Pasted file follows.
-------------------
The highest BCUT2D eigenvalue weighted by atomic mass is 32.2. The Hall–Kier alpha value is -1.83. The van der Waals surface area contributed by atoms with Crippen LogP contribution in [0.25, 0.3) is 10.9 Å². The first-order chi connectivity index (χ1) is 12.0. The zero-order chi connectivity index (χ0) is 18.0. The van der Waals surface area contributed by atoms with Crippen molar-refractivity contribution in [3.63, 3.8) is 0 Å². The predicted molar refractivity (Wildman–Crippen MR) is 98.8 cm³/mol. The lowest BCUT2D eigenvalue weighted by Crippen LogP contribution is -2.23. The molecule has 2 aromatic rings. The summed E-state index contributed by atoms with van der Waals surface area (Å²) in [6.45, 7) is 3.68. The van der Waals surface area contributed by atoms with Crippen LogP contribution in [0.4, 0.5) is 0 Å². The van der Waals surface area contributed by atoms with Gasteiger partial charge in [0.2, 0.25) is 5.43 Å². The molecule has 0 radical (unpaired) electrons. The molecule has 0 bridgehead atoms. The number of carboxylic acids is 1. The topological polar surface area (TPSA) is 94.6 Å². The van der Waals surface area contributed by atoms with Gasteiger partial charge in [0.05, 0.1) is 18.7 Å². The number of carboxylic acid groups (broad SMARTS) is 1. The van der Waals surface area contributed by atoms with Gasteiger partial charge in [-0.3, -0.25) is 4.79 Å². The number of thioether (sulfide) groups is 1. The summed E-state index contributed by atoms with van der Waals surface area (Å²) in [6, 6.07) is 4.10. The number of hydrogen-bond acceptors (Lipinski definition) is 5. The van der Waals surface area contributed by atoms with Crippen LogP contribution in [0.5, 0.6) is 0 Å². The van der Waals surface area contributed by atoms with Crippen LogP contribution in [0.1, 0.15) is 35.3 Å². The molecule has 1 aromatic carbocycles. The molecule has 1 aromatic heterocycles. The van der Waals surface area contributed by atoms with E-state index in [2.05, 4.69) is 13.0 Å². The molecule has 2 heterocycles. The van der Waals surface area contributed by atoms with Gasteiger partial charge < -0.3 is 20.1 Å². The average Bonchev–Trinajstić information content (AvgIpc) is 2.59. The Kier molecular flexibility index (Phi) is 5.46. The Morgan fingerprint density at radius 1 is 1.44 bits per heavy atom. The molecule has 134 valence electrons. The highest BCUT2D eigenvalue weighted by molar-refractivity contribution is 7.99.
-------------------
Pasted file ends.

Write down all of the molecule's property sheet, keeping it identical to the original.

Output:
The highest BCUT2D eigenvalue weighted by atomic mass is 32.2. The Hall–Kier alpha value is -1.83. The van der Waals surface area contributed by atoms with Crippen LogP contribution in [0.25, 0.3) is 10.9 Å². The first-order chi connectivity index (χ1) is 12.0. The zero-order chi connectivity index (χ0) is 18.0. The van der Waals surface area contributed by atoms with Crippen molar-refractivity contribution in [3.63, 3.8) is 0 Å². The predicted molar refractivity (Wildman–Crippen MR) is 98.8 cm³/mol. The lowest BCUT2D eigenvalue weighted by Crippen LogP contribution is -2.23. The molecule has 2 aromatic rings. The summed E-state index contributed by atoms with van der Waals surface area (Å²) in [6.45, 7) is 3.68. The van der Waals surface area contributed by atoms with Crippen LogP contribution in [0.4, 0.5) is 0 Å². The van der Waals surface area contributed by atoms with Gasteiger partial charge in [0.2, 0.25) is 5.43 Å². The molecule has 0 radical (unpaired) electrons. The molecule has 0 bridgehead atoms. The number of carboxylic acids is 1. The topological polar surface area (TPSA) is 94.6 Å². The van der Waals surface area contributed by atoms with Gasteiger partial charge in [0.05, 0.1) is 18.7 Å². The number of carboxylic acid groups (broad SMARTS) is 1. The van der Waals surface area contributed by atoms with Gasteiger partial charge in [-0.3, -0.25) is 4.79 Å². The number of thioether (sulfide) groups is 1. The summed E-state index contributed by atoms with van der Waals surface area (Å²) in [6, 6.07) is 4.10. The number of hydrogen-bond acceptors (Lipinski definition) is 5. The van der Waals surface area contributed by atoms with Crippen LogP contribution in [0.5, 0.6) is 0 Å². The van der Waals surface area contributed by atoms with Crippen LogP contribution in [0.1, 0.15) is 35.3 Å². The molecule has 1 aromatic carbocycles. The molecule has 1 aromatic heterocycles. The van der Waals surface area contributed by atoms with E-state index in [2.05, 4.69) is 13.0 Å². The molecule has 2 heterocycles. The van der Waals surface area contributed by atoms with Gasteiger partial charge < -0.3 is 20.1 Å². The average Bonchev–Trinajstić information content (AvgIpc) is 2.59. The Kier molecular flexibility index (Phi) is 5.46. The Morgan fingerprint density at radius 1 is 1.44 bits per heavy atom. The molecule has 134 valence electrons. The highest BCUT2D eigenvalue weighted by molar-refractivity contribution is 7.99.